The scientific value of past life regression (PLR) by psychiatrists using hypnosis on selected subjects, Near Death Experiences (NDE) is difficult to assess. For instance, it has been shown that diminished blood flow to the brain as experienced in certain circumstances can simulate NDE.
This leaves the practising Buddhist to focus on meditation to see the veracity of the truth of rebirth. That rebirth is sorrow, I think can be realized, as death in most life forms be it animal or insect, is painful. According to Buddhism, to be born in a human life-form with pre-frontal decision making ability is a great opportunity to negate rebirth and sorrow. This opportunity is yours.
What’s the Plan?
We have a new government in Aotearoa; we even have a Sri Lankan born MP! The landslide victory of her party was so marked that some said that even an inanimate object put up as a candidate for the labour party, under Jacinda magic, would have won. Not fair methinks on this young lady who apparently worked her electorate very hard. There is a celebratory dinner to be held for her next month. I look forward to attending that and gleaning a few more facts for my readers. On the other hand I may be banned by the cohorts of her countrymen forming barriers (protective or offensive) around her.
So, the new Government has big plans. Improve the availability of houses, especially for first home buyers since the National Party when they governed allowed foreign investors to buy up multiple properties with small deposits and then making the tenants effectively pay the mortgage, creating a massive shortage of houses. There was also a rather grandiose plan named Kiwibuild that was supposed to “create houses” at low cost and in no time for those who desperately needed them. There is also Child poverty in NZ, believe it or not. Ranging from children not having lunches to take to school, to not having shoes to wear to school and older children leaving school early to work and earn money to support their families. This of course almost exclusively among the Maori and Pacific Islander communities.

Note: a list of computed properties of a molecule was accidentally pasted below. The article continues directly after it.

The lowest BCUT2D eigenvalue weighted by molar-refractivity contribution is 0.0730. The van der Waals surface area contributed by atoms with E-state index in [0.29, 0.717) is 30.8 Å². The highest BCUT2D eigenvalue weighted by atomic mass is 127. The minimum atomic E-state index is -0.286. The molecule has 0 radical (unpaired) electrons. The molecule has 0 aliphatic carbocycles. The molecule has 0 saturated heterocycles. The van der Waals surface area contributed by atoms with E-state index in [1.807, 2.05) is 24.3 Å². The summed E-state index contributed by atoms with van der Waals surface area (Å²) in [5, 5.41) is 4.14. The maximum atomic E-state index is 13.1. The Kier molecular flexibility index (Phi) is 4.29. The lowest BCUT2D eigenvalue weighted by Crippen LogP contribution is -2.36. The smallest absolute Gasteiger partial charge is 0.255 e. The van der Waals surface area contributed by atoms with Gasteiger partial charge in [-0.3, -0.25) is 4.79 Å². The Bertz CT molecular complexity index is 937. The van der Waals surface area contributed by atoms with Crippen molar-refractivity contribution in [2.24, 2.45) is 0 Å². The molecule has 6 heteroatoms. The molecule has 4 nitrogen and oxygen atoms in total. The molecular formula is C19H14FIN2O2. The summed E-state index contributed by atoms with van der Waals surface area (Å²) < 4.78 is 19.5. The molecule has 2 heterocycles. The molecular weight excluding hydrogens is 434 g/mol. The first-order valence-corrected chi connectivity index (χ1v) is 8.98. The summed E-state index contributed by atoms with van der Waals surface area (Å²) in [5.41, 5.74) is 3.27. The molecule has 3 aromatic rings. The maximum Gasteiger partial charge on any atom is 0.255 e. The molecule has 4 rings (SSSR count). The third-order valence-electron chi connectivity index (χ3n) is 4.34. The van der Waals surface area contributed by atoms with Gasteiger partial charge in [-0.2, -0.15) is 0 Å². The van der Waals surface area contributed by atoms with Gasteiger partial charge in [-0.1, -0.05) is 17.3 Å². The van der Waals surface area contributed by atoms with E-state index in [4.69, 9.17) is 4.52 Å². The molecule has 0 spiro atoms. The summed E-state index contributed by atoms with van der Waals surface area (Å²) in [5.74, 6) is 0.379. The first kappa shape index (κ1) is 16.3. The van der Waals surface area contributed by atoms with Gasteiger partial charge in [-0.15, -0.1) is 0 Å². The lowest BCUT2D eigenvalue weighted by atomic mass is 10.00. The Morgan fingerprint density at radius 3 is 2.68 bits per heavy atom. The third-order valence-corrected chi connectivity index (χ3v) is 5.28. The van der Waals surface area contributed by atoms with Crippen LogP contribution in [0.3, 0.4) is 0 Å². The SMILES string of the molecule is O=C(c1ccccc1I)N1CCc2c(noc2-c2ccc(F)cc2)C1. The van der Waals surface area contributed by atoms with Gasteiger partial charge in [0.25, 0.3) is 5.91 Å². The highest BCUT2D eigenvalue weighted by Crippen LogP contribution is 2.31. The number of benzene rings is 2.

Unemployment is also rampant Covid19 is being touted as the excuse but to be frank we were heading for an economic slump before Covid in Aotearoa. This level of unemployment is blamed on the work ethic or lack thereof among the Maori and Pacific Island communities but there is a deeper connotation to this. It was recently found out that the big fishing companies in NZ have been flying in crews for their trawlers from Russia for 25 years! These fishermen fly in during the Russian Winter and crew on the massive sea going trawlers. This was only highlighted because a whole lot of these fisher folk got Covid 19 while in quarantine. The official story is that for 25 years they have been unable to train or find people who can work on these ships from among the people in NZ. If you buy that, I’ll throw the harbour bridge in free!
What is pretty obvious is that big business in NZ is allowed to prosper regardless of the economic implications of them doing so. They are allowed to use and employ foreign sources purely on a profitability basis with no concern for the domestic economy or the strengthening of same. There are lots of semi monopolies, supermarkets being a prime example. All the major supermarkets are owned by two parent companies. Is it a wonder that groceries are so ridiculously expensive in NZ when compared to Australia? Are we denizens of Aotearoa really expected to believe that an oligopolistic enterprise is charging fair prices? Let’s hope the Labour Government with its huge majority that we have just appointed, looks into these matters.
The thing about the traditional Kiwi is that they spend money. They do not save everything to be able to give houses to their children or dowries! Now that they are “trapped” in their islands, they are spending the money they would have used for foreign travel for domestic tourism. They are also spending on improving their houses and property and of course retail therapy. The NZ economy is still not floundering. In fact, it is buzzing, how long that will last is of course the multi-billion-dollar question!
The Pearl doesn’t look that good does it? No income from the housemaids, tourism at a standstill and even the garment factories under fire. The big hotels are closed except for those who have
been able to wrangle a contract to house those being quarantined. I know for a fact the tragedy of the boutique hotels and other mid-sized tourism ventures. All forms of spending must be curtailed, so, the “wheeler” drivers must be destitute. I don’t even want to think about those paying off leases and mortgages.